In 1914, the spacious Mineral Springs Hotel opened its doors to overnight guests seeking its namesake mineral treatments. Though designed for relaxation, the hotel and spa became the unwitting host of homicides and suicides to mysterious, accidental deaths. These days, in its 100th year, the only people spending the night are attendees of Mineral Springs Haunted Tours' "Haunted Overnights," where brave souls camp out inside the hotel's basement pool, or other areas of the building. As the hours pass, they might detect signs of spirits such as the "Jasmine lady," who took a fatal tumble down the hotel's steps.
Those on the walking and overnight tours scour the hotel with ghost-hunting equipment at the ready before launching into a poolside s?ance and tarot card reading. Besides exploring the hotel, walking tours visit upwards of 10 other haunted Alton locations, including tunnels under the old Enos Sanitarium. In addition to leading paranormal treks, the Mineral Springs team of paranormal investigators teach the tricks of their trade to aspiring ghost hunters at its Paranormal Research Center, where there have been six documented ghost cases. For winter tours, the company even unveils its private collection of over 50 historically-accurate torture devices, whose origins span across the globe from ancient times to present.
Legend has it that Mark Twain once called Alton a "dismal little river town," perhaps referencing the area's propensity for disease, disaster, and Civil War?era violence?some of which radiated from a Confederate POW camp. Roughly a century later, another author, Troy Taylor, wrote an entire book about Alton's dark history. He also created Alton Hauntings, a company that hosts walking and bus tours that explore malevolent stories from Alton's past, as well as the supernatural happenings that have been rumored for decades. Guides lead groups to various locations throughout the town, summoning the past through their storytelling.
In December 1803, Captains Meriwether Lewis and William Clark set up the Camp River Dubois, right where the Mississippi and Missouri rivers meet. There, they and a crew of 30 men spent five months preparing for their legendary three-year expedition to chart America's newly acquired Louisiana Purchase territory. On May 14, 1804, they finally set sail on a 55-foot-long keelboat, named for its habit of keeling over in fear when it passed a shark.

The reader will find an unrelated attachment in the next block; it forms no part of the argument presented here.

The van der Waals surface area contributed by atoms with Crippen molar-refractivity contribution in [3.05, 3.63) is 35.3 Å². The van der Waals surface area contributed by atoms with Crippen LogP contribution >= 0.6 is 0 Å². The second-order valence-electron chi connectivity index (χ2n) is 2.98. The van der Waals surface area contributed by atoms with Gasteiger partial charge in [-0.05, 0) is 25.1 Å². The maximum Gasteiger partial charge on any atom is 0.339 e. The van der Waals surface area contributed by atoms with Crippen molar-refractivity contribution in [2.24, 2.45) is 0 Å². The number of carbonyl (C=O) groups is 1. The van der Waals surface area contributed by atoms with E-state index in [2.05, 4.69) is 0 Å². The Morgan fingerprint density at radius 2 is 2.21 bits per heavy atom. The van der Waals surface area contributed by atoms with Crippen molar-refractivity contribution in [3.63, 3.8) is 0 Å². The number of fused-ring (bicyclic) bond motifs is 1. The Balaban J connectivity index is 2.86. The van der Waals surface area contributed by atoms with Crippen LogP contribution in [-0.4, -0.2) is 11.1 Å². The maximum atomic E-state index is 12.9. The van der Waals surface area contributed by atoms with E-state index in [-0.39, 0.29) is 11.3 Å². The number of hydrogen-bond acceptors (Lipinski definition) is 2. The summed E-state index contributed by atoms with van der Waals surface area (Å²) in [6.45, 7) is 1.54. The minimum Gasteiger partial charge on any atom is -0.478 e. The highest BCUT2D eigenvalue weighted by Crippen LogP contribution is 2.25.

To commemorate the bicentennial of its namesake's journey, the Lewis & Clark Confluence Tower opened on May 14, 2010, the 206-year anniversary, to the day, of the expedition's embarking. Tower is a slight misnomer?the structure is actually two parallel towers, connected by viewing levels 50, 100, and 150 feet above the ground.
The platforms afford panoramic views of Lewis and Clark's departure point, as well as the rivers' intersection, and, 25 miles north, the union of the Mississippi and Illinois rivers. Downtown St. Louis and the Gateway Arch are visible on clear days, and during evening events, sunsets and fireworks reflect gorgeously on the water. Back on the ground, the Meeting of the Great Rivers National Scenic Byway, complete with educational plaques, accommodates visitors interested in following the rivers' convergence on foot.
At one time, St. Charles Flying Service's airport was a training base for World War II pilots during the early 1940s. Today, several vintage WWII aircraft still call the facility home, as does Boeing, which utilizes the grounds to test its own planes for modern-day military operations. Surrounded by aviation benchmarks both past and present, St. Charles Flying Service passes on the gift of flight to students with flight training for single and multiengine aircraft. From light sport to airline transport pilot, the facility's certified instructors help mold the pilots of tomorrow, who may also take advantage of open-enrollment ground courses.
There's nothing better than a perfect pizza with bubbly cheese and flavorful, chewy crust except for maybe 10 exceptional pizzas. On April 27, visitors will get the chance to sample up to 10 exceptional pizza samples from up to 10 different community pizza joints, and at the end of the day they'll judge their favorites and vote for the best. Proceeds will benefit A Hero's Impact Foundation, which encourages children to be everyday heroes and live for others, along with other local charitable foundations.
The old mulberry tree at the top of Noboleis Vineyards—the same creature that graces the estate's wine labels—symbolizes the endurance of Robert and Lou Ann Nolan in pursuing their dream to own a vineyard. After purchasing a 74-acre expanse of Augusta farmland in 2005, the Nolans planted their first grapes: chambourcin, traminette, norton, and vignoles. Initial growth indicated high yields, but a late frost in 2007 claimed most of the chambourcin crop. Adversity struck again in 2011, when a tornado tore through part of the vineyards and lifted sections of roof off of the winery.
But between these setbacks, the Nolans built a steady string of accomplishments. Their first vintages claimed multiple awards at the 2010 Missouri Governor's Cup, and what had started as plain farmland grew into an estate encompassing an onsite winery, tasting room, cafe, and wine shop. The Nolans now lead tours and host tastings so that visitors can get an up-close look at how Noboleis's wines—such as the barrel-fermented vidal blanc—are produced without tickling the grapes. The indoor and outdoor grounds also regularly host events that range from weddings to live music performances.